Thursday, February 18, 2010

Religion vs Spirituality

It is common to find individuals who have a negative attitude toward formal religion, but do have a positive attitude to what they refer to as spirituality. The difference they express is that they see formal religion as an overpowering presence; whereas spirituality is the experience of God as an overpowering presence. In other words, formal religion, instead of being a way to connect with God and others, becomes a barrier to that connectivity. Spirituality is an opening toward the experience of interconnectedness, which forms the world. God is the overpowering presence within us that is reaching toward us through our connectedness.
Many of those who acknowledge their spirituality, while at the same time reject formal religion, are expressing a preference for this empowering sense of the divine presence. They believe that spiritually overcomes the distance that is often established by formal religion, between oneself and God. They believe that spirituality alone encourages an understanding that God is closer to home than we tend to find with traditional religion. God is not out there, but present at the very center of self. We can experience God, not by leaving the human condition behind, but by entering fully into the richness of all that humanity can be. But is individual spirituality enough to be able to experience that richness.
The interdependency, which forms the world, especially our human need for one another opens an aspect of our everyday lives, which we very much take for granted. Religion should work to foster this connectedness and interdependency. We do not realize how interconnected we are, nor how much we rely on each other for care and assistance. Unless you are an auto mechanic, you cannot make your car run when it breaks down. Unless you are a plumber, you cannot fix a faucet when it breaks. Unless you are a pilot, you cannot fly yourself from one place to another. The spiritual dimension of human experience should not only awaken the awareness of the reality of our connectedness, but also demonstrate it by how we interract and care for one another. In the light of that care, the lines, which separate and divide us from one another, from the world, and from God, fade to the point of disappearance. By associating this connectedness and care with the presence of God, we move beyond the dualism which otherwise sets apart God and the world, and sets apart God from humans. Spirituality is our openness to God and the world.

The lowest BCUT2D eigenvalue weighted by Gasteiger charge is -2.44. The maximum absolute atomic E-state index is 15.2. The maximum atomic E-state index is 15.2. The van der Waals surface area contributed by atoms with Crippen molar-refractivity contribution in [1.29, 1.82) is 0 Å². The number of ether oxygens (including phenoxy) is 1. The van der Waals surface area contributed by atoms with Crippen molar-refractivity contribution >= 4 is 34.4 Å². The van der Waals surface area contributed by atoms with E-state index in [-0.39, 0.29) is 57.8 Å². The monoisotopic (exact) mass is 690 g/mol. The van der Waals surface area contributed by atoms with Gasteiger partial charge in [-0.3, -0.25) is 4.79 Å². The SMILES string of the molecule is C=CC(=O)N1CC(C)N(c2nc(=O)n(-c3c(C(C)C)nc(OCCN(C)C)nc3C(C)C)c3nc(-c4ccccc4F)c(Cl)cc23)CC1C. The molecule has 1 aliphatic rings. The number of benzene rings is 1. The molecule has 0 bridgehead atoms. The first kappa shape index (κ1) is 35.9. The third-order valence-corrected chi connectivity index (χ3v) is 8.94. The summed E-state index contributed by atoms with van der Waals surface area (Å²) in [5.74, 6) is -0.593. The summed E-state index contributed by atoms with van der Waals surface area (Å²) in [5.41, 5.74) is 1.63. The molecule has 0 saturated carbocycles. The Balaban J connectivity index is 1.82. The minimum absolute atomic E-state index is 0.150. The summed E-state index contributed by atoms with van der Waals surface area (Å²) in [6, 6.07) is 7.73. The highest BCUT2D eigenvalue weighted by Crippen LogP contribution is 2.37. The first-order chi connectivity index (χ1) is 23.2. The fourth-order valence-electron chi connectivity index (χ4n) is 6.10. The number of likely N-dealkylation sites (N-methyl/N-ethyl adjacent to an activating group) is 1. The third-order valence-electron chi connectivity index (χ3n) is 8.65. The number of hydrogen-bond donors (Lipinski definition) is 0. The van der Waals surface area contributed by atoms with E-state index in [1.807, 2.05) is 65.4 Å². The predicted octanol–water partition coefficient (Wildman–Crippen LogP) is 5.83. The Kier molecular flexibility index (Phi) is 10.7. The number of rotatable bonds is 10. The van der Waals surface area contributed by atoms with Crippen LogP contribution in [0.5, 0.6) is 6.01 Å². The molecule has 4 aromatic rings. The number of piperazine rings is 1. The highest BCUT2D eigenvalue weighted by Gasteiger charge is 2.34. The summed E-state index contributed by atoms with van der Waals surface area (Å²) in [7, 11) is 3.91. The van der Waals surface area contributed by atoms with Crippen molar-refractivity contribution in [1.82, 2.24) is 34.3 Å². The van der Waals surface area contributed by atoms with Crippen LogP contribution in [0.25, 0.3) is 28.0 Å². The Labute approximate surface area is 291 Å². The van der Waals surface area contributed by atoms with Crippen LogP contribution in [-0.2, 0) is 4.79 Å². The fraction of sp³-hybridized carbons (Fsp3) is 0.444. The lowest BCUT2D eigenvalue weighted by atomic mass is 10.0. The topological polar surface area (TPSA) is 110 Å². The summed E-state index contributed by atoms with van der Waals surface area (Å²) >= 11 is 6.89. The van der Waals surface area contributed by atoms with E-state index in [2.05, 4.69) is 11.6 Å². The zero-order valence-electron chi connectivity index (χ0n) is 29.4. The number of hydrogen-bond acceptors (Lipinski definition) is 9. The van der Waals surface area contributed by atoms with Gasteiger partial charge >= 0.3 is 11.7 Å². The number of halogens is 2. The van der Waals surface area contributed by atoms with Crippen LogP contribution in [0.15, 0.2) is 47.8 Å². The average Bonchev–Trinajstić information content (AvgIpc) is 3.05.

Formal religion should be the expression of our Christian spirituality and openness to God and to our community. Formal religion creates a common language of love both to God and to each other. Our Christian Spirituality is based upon community. We are connected to each other and to God. Religion is just the expression of that love in community. We should not look at religion as the object of love nor the object of our connectedness, but the voice of love and connectedness.
I guess what I am saying, is we should not be afraid of formal religion.
We, as Christians, need formal religion to have a common voice and understanding to be able to share our spirituality with others. Christian spirituality needs to be celebrated within the community. If religion becomes more than the common voice of love for God and others, the purpose of religion has been missed. Jesus loved community and always surrounded himself with people. Jesus continues to share himself in community with us and wants us to be able share of ourselves with each other. Formal religion, when viewed as a voice of love and not an institution or prison, becomes our language of love.
We can pray alone in our rooms, and some of that is good. When we pray together in community, we become the "one body of Christ".

Peace and love,


"Be still and know that I am God"(Psalm 46:10)

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